or Connect
AppleInsider › Forums › Software › Mac Software › Brightcove adds support HTTP Live Streaming for Apple iOS devices
New Posts  All Forums:Forum Nav:

Brightcove adds support HTTP Live Streaming for Apple iOS devices

post #1 of 21
Thread Starter 
Internet video host Brightcove, among the first to begin supporting iPhone-compatible H.264 video and HTML5, is now moving to support Apple's open HTTP Live Streaming format as well, hammering another nail into the coffin of Adobe Flash and Microsoft's Silverlight.

Launched among the features of its "Brightcove 5" online video distribution platform, HTTP Live Streaming enables mobile devices to stream video while adapting to changing bandwidth availability as the user moves between WiFi and mobile networks. Brightcove is also strengthening its support for HTML5 video distribution with advanced analytics that enable broadcasters to access the same types of information about their viewers that Flash currently offers.

Apple's video streaming standard goes mainstream

Apple added support for HTTP Live Streaming in iOS 3.0 in the summer of 2009, after proposing the technology as an open standard to the Internet Engineering Task Force in May.

Rather than using a specialized video streaming protocol such as RTSP (Real-Time Streaming Protocol), HTTP Live Streaming delivers video as short segments of video files using the same protocol that web browsers use. This enables it to work seamlessly through existing firewalls the same as other web traffic.

Additionally, HTTP Live Streaming can make multiple versions of a video available, enabling the client player to dynamically select higher or lower quality video segments on the fly as its network speed improves or degrades.

Apple's HTTP Live Streaming is similar to Microsoft's Smooth Streaming server product tied to its Silverlight client plugin. However, Apple's version is not attached to any particular proprietary encoder, server or player client. Instead, it exists as an IETF standard that anyone can implement.

Apple has started using HTTP Live Streaming to broadcast its own media events, including its recent "Back to the Mac" session, making them available to both desktop clients using QuickTime X and mobile devices running at least iOS 3.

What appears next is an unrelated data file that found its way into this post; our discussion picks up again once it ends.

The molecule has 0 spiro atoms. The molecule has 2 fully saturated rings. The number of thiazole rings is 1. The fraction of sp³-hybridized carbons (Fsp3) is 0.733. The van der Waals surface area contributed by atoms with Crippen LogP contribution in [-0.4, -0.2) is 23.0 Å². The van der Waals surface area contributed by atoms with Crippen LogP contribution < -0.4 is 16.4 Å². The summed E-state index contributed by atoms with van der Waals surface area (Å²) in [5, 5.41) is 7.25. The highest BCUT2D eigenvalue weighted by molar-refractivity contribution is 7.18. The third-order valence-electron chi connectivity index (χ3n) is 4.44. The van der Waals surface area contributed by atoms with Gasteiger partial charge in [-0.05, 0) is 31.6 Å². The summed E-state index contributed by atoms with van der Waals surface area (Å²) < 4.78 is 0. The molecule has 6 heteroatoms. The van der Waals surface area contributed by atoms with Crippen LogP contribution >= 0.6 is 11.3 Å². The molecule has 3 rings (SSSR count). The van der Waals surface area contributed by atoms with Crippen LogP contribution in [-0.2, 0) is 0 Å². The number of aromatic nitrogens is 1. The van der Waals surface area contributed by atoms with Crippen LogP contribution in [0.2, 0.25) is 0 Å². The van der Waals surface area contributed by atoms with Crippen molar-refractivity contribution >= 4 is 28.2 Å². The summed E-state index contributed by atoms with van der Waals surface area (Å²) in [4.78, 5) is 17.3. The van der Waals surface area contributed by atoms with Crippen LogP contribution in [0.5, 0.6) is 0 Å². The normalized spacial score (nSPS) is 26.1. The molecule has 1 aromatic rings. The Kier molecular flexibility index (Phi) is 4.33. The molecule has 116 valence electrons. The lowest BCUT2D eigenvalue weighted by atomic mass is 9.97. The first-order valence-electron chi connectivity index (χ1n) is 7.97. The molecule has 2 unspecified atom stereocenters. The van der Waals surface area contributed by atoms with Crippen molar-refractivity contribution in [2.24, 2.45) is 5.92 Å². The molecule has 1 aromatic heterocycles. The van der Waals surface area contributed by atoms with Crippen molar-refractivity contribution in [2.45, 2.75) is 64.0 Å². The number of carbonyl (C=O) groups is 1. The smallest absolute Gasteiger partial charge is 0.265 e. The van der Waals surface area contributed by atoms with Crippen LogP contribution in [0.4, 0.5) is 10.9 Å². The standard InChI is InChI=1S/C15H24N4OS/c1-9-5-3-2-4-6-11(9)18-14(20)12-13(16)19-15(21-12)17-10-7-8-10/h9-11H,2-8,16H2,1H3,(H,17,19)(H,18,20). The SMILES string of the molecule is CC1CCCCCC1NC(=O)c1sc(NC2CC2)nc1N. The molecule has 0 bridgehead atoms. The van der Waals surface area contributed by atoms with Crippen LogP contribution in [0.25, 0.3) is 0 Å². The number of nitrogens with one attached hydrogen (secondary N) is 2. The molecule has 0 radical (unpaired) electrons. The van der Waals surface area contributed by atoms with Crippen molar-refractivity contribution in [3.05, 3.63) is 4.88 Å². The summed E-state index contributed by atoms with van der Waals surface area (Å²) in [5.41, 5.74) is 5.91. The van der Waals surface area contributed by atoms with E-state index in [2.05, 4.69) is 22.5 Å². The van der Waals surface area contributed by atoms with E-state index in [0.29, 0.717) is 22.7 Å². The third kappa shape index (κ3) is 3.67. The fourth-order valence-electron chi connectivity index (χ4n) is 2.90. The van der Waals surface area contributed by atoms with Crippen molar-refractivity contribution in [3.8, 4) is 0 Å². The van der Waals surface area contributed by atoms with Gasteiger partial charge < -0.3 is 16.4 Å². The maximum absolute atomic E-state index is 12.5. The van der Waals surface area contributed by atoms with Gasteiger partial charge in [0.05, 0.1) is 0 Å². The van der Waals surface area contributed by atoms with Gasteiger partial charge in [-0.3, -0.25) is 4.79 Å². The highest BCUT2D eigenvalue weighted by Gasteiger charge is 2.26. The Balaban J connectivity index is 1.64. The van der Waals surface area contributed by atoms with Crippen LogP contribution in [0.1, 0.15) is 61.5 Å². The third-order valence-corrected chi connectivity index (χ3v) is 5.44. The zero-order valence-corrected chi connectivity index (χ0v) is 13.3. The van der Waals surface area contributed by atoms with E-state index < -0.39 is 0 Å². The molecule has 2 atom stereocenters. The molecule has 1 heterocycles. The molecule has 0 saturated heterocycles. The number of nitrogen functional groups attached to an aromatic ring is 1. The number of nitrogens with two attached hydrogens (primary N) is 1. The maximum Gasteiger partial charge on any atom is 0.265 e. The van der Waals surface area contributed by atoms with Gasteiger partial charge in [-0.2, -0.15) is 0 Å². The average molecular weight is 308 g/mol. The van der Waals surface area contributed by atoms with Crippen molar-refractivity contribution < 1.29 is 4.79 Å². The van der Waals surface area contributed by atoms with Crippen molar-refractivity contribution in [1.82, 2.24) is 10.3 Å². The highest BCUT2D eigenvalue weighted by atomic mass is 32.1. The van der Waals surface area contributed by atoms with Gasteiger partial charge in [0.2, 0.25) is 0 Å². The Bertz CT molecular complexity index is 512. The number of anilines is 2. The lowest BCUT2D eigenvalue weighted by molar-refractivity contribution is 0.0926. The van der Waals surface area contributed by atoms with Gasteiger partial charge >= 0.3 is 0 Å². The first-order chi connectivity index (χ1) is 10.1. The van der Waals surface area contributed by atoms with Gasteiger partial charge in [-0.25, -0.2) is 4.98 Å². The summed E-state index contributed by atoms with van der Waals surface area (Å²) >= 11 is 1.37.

Earlier this year, a third party filed suit against both Apple and Microsoft, claiming that both of their streaming technologies infringe upon its patents; that case is still being argued.

Further assaults on Adobe Flash, Microsoft Silverlight

In supporting HTTP Live Streaming, Brightcove gains the ability to serve long format video to iOS devices using the same technology Netflix uses to stream video to iPad and iPhone users. This shift comes at the expense of Adobe's Flash and Microsoft's Silverlight.

in 2008, Netflix joined Major League Baseball and NBC as high profile adopters of Microsoft's Silverlight video streaming technology, but following the broadcast of the Summer Olympics, NBC reverted from Silverlight to Flash; MLB similarly decided to drop Silverlight.

All three have since adopted HTTP Live Streaming to reach iOS users, and Microsoft has even added support for HTTP Live Streaming to its IIS Smooth Streaming servers. In addition to Netflix, other Flash-centric video streaming services such as Hulu (and now Brightcove) have similarly added support for HTTP Live Streaming.

While any client should be able to add support for HTTP Live Streaming compatible with QuickTime X and iOS, neither RIM nor Google have implemented this, causing MLB to warn users of its MLB At Bat application that "the BlackBerry and Android versions of the application do not currently support the Live MLB.TV streaming because these devices do not support the IETF HTTP live streaming specification for adaptive bit rate streaming that MLB.com uses to provide game video. As devices incorporate support, the feature sets will come into line."

Apple's influential installed base of iOS devices can now claim success in largely defeating proprietary standards, not just static video playback via Adobe Flash, but also the next arena of dynamic streaming.

Microsoft's Silverlight, once buoyed by the prospects of serving as a key video streaming architecture (much as Flash gained popularity as a static video distribution platform), has now been relegated into a minor role as a way to create software for the company's Windows Phone 7 devices.

The company's new focus on HTML5 rather than Silverlight has created a groundswell of panic among Windows developers who have invested heavily in Microsoft's proprietary plugin as an alternative to web standards, prompting Microsoft to assure them it will continue to support Silverlight even as it focuses on HTML5. However, the writing is on the wall for technologies that aren't supported by iOS, including Flash and Silverlight.
post #2 of 21
Apple breaking ground again!
post #3 of 21
And yet all you hear about is "Apple's Walled Garden approach".

They may have things nice and tight regarding what they want and/or don't want on there devices.